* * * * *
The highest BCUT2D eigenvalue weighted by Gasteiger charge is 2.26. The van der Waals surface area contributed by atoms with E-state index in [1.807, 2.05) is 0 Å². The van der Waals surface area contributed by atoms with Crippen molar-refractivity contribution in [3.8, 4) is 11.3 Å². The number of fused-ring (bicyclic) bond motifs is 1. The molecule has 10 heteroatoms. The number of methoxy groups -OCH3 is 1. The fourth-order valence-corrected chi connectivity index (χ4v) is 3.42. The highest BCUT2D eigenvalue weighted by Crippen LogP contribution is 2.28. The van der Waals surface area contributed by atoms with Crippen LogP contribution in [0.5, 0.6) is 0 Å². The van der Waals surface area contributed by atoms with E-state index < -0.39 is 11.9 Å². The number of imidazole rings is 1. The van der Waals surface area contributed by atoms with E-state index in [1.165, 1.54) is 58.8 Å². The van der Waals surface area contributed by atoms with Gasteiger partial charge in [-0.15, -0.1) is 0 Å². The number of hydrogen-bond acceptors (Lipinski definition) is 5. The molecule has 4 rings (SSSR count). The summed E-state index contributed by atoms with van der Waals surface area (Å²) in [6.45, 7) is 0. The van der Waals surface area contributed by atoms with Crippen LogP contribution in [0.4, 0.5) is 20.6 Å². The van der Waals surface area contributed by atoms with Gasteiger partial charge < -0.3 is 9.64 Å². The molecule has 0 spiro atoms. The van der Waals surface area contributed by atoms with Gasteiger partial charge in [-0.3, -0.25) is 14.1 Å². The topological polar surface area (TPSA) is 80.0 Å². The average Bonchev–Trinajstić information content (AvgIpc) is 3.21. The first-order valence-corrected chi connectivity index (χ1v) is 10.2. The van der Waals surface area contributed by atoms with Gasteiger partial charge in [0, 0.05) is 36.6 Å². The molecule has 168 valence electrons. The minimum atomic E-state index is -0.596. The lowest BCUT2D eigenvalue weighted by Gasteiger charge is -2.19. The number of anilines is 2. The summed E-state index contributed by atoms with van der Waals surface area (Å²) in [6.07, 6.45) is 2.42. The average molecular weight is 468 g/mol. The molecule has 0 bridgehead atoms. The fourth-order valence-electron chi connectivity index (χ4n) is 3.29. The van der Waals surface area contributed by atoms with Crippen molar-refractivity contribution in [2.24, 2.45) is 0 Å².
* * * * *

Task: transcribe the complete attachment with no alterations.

The highest BCUT2D eigenvalue weighted by Gasteiger charge is 2.26. The van der Waals surface area contributed by atoms with E-state index in [1.807, 2.05) is 0 Å². The van der Waals surface area contributed by atoms with Crippen molar-refractivity contribution in [3.8, 4) is 11.3 Å². The number of fused-ring (bicyclic) bond motifs is 1. The molecule has 10 heteroatoms. The number of methoxy groups -OCH3 is 1. The fourth-order valence-corrected chi connectivity index (χ4v) is 3.42. The highest BCUT2D eigenvalue weighted by Crippen LogP contribution is 2.28. The van der Waals surface area contributed by atoms with Crippen LogP contribution in [0.5, 0.6) is 0 Å². The van der Waals surface area contributed by atoms with E-state index < -0.39 is 11.9 Å². The number of imidazole rings is 1. The van der Waals surface area contributed by atoms with E-state index in [1.165, 1.54) is 58.8 Å². The van der Waals surface area contributed by atoms with Gasteiger partial charge in [-0.15, -0.1) is 0 Å². The number of hydrogen-bond acceptors (Lipinski definition) is 5. The molecule has 4 rings (SSSR count). The summed E-state index contributed by atoms with van der Waals surface area (Å²) in [6.45, 7) is 0. The van der Waals surface area contributed by atoms with Crippen LogP contribution in [0.4, 0.5) is 20.6 Å². The van der Waals surface area contributed by atoms with Gasteiger partial charge < -0.3 is 9.64 Å². The molecule has 0 spiro atoms. The van der Waals surface area contributed by atoms with Gasteiger partial charge in [-0.3, -0.25) is 14.1 Å². The topological polar surface area (TPSA) is 80.0 Å². The average Bonchev–Trinajstić information content (AvgIpc) is 3.21. The first-order valence-corrected chi connectivity index (χ1v) is 10.2. The van der Waals surface area contributed by atoms with Gasteiger partial charge in [0, 0.05) is 36.6 Å². The molecule has 168 valence electrons. The minimum atomic E-state index is -0.596. The lowest BCUT2D eigenvalue weighted by Gasteiger charge is -2.19. The number of anilines is 2. The summed E-state index contributed by atoms with van der Waals surface area (Å²) in [6.07, 6.45) is 2.42. The average molecular weight is 468 g/mol. The molecule has 0 bridgehead atoms. The fourth-order valence-electron chi connectivity index (χ4n) is 3.29. The van der Waals surface area contributed by atoms with Crippen molar-refractivity contribution in [2.24, 2.45) is 0 Å².